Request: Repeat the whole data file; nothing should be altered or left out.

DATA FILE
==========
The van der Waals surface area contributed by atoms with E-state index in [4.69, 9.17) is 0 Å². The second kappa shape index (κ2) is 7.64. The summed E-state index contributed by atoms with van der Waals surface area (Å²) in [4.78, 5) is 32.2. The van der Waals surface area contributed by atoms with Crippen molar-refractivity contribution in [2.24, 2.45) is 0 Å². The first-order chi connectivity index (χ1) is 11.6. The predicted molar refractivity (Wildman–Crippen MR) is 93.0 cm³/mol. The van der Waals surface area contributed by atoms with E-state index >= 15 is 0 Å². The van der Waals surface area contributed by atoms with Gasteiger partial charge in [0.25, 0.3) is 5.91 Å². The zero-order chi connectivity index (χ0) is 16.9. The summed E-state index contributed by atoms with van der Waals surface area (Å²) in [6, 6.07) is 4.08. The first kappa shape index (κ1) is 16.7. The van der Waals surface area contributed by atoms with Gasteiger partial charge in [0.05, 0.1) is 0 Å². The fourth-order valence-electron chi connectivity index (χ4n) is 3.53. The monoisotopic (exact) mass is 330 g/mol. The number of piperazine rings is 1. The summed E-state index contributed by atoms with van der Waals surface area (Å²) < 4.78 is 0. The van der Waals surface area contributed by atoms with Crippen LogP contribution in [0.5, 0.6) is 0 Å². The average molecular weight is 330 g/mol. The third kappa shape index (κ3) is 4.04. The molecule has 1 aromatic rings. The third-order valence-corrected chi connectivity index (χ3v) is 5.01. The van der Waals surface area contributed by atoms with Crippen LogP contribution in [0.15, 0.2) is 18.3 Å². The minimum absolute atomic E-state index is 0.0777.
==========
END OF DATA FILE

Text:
The van der Waals surface area contributed by atoms with E-state index in [4.69, 9.17) is 0 Å². The second kappa shape index (κ2) is 7.64. The summed E-state index contributed by atoms with van der Waals surface area (Å²) in [4.78, 5) is 32.2. The van der Waals surface area contributed by atoms with Crippen molar-refractivity contribution in [2.24, 2.45) is 0 Å². The first-order chi connectivity index (χ1) is 11.6. The predicted molar refractivity (Wildman–Crippen MR) is 93.0 cm³/mol. The van der Waals surface area contributed by atoms with E-state index >= 15 is 0 Å². The van der Waals surface area contributed by atoms with Gasteiger partial charge in [0.25, 0.3) is 5.91 Å². The zero-order chi connectivity index (χ0) is 16.9. The summed E-state index contributed by atoms with van der Waals surface area (Å²) in [6, 6.07) is 4.08. The first kappa shape index (κ1) is 16.7. The van der Waals surface area contributed by atoms with Gasteiger partial charge in [0.05, 0.1) is 0 Å². The fourth-order valence-electron chi connectivity index (χ4n) is 3.53. The monoisotopic (exact) mass is 330 g/mol. The number of piperazine rings is 1. The summed E-state index contributed by atoms with van der Waals surface area (Å²) < 4.78 is 0. The van der Waals surface area contributed by atoms with Crippen LogP contribution in [0.5, 0.6) is 0 Å². The average molecular weight is 330 g/mol. The third kappa shape index (κ3) is 4.04. The molecule has 1 aromatic rings. The third-order valence-corrected chi connectivity index (χ3v) is 5.01. The van der Waals surface area contributed by atoms with Crippen LogP contribution in [0.15, 0.2) is 18.3 Å². The minimum absolute atomic E-state index is 0.0777.